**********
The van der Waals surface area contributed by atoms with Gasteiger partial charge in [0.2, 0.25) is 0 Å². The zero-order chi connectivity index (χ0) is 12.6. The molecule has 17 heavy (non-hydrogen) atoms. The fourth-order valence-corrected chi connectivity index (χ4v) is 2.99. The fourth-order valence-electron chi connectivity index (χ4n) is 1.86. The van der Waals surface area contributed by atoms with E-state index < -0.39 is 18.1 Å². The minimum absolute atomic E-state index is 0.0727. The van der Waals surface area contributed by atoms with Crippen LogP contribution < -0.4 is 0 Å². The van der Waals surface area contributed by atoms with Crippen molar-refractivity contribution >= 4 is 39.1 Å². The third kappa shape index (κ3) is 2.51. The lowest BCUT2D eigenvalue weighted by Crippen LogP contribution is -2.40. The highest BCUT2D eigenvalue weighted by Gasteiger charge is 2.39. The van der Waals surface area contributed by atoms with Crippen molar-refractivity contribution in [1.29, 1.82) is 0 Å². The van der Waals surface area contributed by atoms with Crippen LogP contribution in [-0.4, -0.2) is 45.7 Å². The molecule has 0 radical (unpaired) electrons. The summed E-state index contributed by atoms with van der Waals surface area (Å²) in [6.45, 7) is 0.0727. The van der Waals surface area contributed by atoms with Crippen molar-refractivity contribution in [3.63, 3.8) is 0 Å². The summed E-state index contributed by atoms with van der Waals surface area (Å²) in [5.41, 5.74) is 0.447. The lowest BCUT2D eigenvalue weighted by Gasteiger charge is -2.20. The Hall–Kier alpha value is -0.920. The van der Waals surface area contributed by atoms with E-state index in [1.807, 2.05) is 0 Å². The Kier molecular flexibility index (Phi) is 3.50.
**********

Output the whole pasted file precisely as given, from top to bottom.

The van der Waals surface area contributed by atoms with Gasteiger partial charge in [0.2, 0.25) is 0 Å². The zero-order chi connectivity index (χ0) is 12.6. The molecule has 17 heavy (non-hydrogen) atoms. The fourth-order valence-corrected chi connectivity index (χ4v) is 2.99. The fourth-order valence-electron chi connectivity index (χ4n) is 1.86. The van der Waals surface area contributed by atoms with E-state index < -0.39 is 18.1 Å². The minimum absolute atomic E-state index is 0.0727. The van der Waals surface area contributed by atoms with Crippen LogP contribution < -0.4 is 0 Å². The van der Waals surface area contributed by atoms with Crippen molar-refractivity contribution >= 4 is 39.1 Å². The third kappa shape index (κ3) is 2.51. The lowest BCUT2D eigenvalue weighted by Crippen LogP contribution is -2.40. The highest BCUT2D eigenvalue weighted by Gasteiger charge is 2.39. The van der Waals surface area contributed by atoms with Crippen molar-refractivity contribution in [1.29, 1.82) is 0 Å². The van der Waals surface area contributed by atoms with Crippen LogP contribution in [-0.4, -0.2) is 45.7 Å². The molecule has 0 radical (unpaired) electrons. The summed E-state index contributed by atoms with van der Waals surface area (Å²) in [6.45, 7) is 0.0727. The van der Waals surface area contributed by atoms with Crippen molar-refractivity contribution in [3.63, 3.8) is 0 Å². The summed E-state index contributed by atoms with van der Waals surface area (Å²) in [5.41, 5.74) is 0.447. The lowest BCUT2D eigenvalue weighted by Gasteiger charge is -2.20. The Hall–Kier alpha value is -0.920. The van der Waals surface area contributed by atoms with E-state index in [1.807, 2.05) is 0 Å². The Kier molecular flexibility index (Phi) is 3.50.